The growing clamor for trade barriers to protect United States industries is furrowing the brows of many of the nation's Western governors. Many of the targets for trade barriers are Pacific-Rim countries -- such as Japan, South Korea, and Thailand -- that buy forest products, wheat, and fish from Western states. Governors are concerned that imposing quotas on goods from these countries would result in foreign barriers being erected against US commodities.
The root of the problem is the US trade deficit, trade attorney Richard Rivers said this week at a meeting of the Western Governors' Association. The deficit is expected to hit an all-time high this year of between $140 billion and $150 billion.
But Mr. Rivers, a former counsel with the White House Office of the Special Trade Representative during the Carter administration, says bills filed in Congress to protect US industries will not solve the problem. And he says the Reagan administration must do more to steer Congress away from protectionism.
``Congress and the executive branch have been making economic decisions without fully recognizing they have such international ramifications,'' Rivers said. Short-term solutions, such as temporary surcharges on foreign products, are not going to work, he adds.
Seattle attorney Stanley Barer agreed, saying imposing trade barriers in an attempt to reduce the US trade deficit would hurt Western states.
For example, if Congress bows to demands from Southern interests to enact trade restrictions on textile products, foreign nations could retaliate by restricting the amount of Western products they import, Mr. Barer said.
During the three-day conference here, which ended Wednesday, the governors heard a number of reasons for the US trade difficulties. Speakers blamed:
America's large federal deficits, high interest rates, and the high value of the dollar relative to the Japanese yen.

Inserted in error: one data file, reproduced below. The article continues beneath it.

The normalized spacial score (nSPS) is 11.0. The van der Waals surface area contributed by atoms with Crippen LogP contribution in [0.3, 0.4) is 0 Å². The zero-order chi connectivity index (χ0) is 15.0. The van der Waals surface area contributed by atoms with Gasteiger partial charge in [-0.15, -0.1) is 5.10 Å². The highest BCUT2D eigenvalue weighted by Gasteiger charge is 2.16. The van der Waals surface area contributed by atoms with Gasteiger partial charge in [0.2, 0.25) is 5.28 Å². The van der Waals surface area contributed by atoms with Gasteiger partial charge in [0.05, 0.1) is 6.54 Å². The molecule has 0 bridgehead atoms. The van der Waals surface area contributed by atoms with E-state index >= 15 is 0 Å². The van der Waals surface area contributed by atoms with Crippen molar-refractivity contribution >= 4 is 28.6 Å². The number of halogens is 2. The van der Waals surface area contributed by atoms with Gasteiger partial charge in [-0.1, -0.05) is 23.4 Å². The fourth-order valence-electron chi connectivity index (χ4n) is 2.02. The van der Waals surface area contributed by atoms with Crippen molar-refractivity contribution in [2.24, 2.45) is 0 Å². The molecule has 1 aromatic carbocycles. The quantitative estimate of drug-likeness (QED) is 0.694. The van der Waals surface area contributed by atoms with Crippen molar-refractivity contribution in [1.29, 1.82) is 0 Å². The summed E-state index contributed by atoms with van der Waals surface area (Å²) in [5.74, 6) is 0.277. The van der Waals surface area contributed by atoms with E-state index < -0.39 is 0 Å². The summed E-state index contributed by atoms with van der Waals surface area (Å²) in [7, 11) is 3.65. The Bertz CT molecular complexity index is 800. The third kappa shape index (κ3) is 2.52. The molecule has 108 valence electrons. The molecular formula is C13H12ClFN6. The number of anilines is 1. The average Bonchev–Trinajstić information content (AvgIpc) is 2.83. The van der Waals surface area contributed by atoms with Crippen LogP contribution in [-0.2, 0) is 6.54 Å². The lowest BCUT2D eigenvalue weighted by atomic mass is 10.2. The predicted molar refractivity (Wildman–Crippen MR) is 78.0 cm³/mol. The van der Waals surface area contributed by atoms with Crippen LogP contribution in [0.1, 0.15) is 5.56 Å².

Cultural misunderstandings between the US and Asia, and the failures of the American education system to provide adequate and appropriate foreign-language training.
Asian economic practices, which focus on boosting products for export. If Asian countries spent more at home -- building houses and paving roads, for instance -- they would import more goods from the US to make these improvements.
Hawaii Gov. George R. Ariyoshi (D), outgoing chairman of the 19-member association of Western and Pacific-Rim territorial governors, said he wanted to teach his colleagues about economic opportunities in Asia.
``We don't serve in a vacuum,'' said Governor Ariyoshi, who in 1974 was the first American of Japanese ancestry to be elected governor. ``Things happen every day all around us that involve countries of Asia and the Pacific.''
During the discussions, Gov. Victor G. Atiyeh (D) of Oregon defended Japan, which is a major target of protectionist legislation in Congress.
``My personal view is that we are friends with Japan,'' he said. ``They are our friends. They are important trading partners with us. Japan is Oregon's No. 1 international trading partner, accounting for more than one-half of all our foreign commerce.''
Governor Atiyeh said the blame for US trade problems may rest with the American people, who could be better Asian traders if they understood their Pacific-Rim neighbors.
``We believe they should accept our [America's] products on our terms,'' Atiyeh said. ``We're not ready to compete.''
Gov. Ted Schwinden (D) of Montana said Americans are not culturally ready to join the international marketplace. ``The United States has never historically had to look at the rest of the world as a marketplace.''
Victor Li, president of the East-West Center at the University of Hawaii, said: ``Few people speak Asian languages or have studied Asian society and culture. There are, for example, more persons studying Japanese in Australia, a country of only 15 million, than in the United States. That is nothing less than scandalous.''
Robert Kiste, director of the University of Hawaii's Pacific Islands program, said ``a more realistic view'' of the Pacific Rim is needed. The area is not just ``palm trees and hula girls,'' but extends from Japan, Korea, China in the north, to Australia and New Zealand in the south, he said.
Eleven of the 19 member-states were represented at the conference. In part of the conference, the governors were given a closed-door classified military briefing on the Pacific region.